A Will is a part of every plan and in the event an asset is inadvertently not titled in the Trust name and the asset/account has no beneficiary listed; believe it or not, it happens every day, typically between marital clients, when they die in a common event after having named the other spouse as their beneficiary or in the event one spouse dies shortly after the other spouse and the last surviving spouse has inherited and asset or account from the other spouse prior to death.
If you die without a Will it is called dying intestate.
After a person dies, one would think the deceased person’s assets would be disposed of in a traditional manner, to his or her family, but this is not always so. What determines how an Estate is transferred and to whom that Estate is transferred to depends on whether or not it is a Probate or Non-Probate Estate.
A Non-Probate Estate is transferred according to a Non-Probate instrument be it a Revocable Living Trust, life insurance policy, payment on death designations, transfer on death designations, legal life estates, or joint tenancy. A Probate estate is transferred by the deceased person’s Will, otherwise through intestacy (dying without a Will) – which is state law.
The traditional method of opting out of intestacy is to execute a Will. A Will is necessary as one of the most important steps in planning the distribution of your Estate (assets including personal property and real estate) following your death. A Will provides for the plan of distribution of your Estate after your death for your spouse, any children, other family members, pets, friends, and charities. The Estate Planning Legal Center, APC, here in San Diego works with the person making the Will, a male is called a Testator, a female making a Will is called a Testatrix. The Testator or Testatrix will appoint a person to act as the executor/executrix, (also called the personal representative) to administer the Last Will and Testament after your death. A Will is the document that gets you into the Probate Court so the court can oversee and manage the distribution of your Estate.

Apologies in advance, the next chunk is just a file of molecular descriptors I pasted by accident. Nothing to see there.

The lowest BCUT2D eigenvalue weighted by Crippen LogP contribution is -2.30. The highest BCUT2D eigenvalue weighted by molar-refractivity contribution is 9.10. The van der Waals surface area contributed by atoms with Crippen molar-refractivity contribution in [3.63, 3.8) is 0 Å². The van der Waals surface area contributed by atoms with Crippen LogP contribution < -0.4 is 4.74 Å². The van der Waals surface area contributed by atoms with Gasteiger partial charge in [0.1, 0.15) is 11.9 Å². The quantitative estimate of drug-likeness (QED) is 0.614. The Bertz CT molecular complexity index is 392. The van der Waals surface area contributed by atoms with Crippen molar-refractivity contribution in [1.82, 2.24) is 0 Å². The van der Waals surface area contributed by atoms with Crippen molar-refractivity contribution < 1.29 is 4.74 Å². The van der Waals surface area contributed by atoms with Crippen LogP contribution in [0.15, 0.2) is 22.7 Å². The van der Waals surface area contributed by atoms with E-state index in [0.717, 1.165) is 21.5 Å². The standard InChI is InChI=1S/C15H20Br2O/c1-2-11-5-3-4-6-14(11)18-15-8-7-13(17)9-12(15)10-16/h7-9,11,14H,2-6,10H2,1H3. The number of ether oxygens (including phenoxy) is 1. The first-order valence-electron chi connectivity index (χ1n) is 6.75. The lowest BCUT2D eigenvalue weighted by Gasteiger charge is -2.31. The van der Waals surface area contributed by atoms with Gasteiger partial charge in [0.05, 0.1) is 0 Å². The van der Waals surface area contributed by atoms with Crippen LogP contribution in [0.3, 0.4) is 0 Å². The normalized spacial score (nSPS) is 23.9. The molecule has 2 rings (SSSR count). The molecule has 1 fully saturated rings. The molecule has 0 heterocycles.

Why do I need a Will? You need a Will because while you think or believe you have done everything correctly, there is a very small chance that you may have not. If you have children under the age of 18, a Will will provide a Guardianship Provision designating a Guardian for their care.
- A Will provides for the distribution of your Estate at your death according to the rules of the state’s Probate Court. If you own property in other states, there will be a Probate in each state where the property is located.
- Our California Will allows you to nominate a Guardian who will have the responsibility to care for minor children.
- You may also appoint a Guardian to manage the assets given to a minor child or a Trustee through a Revocable Living Trust.
- You may also name an executor in your Will. The executor gathers your Estate for distribution, pays your debts and expenses and taxes then distributes your assets in according to the terms in the provisions of your Will.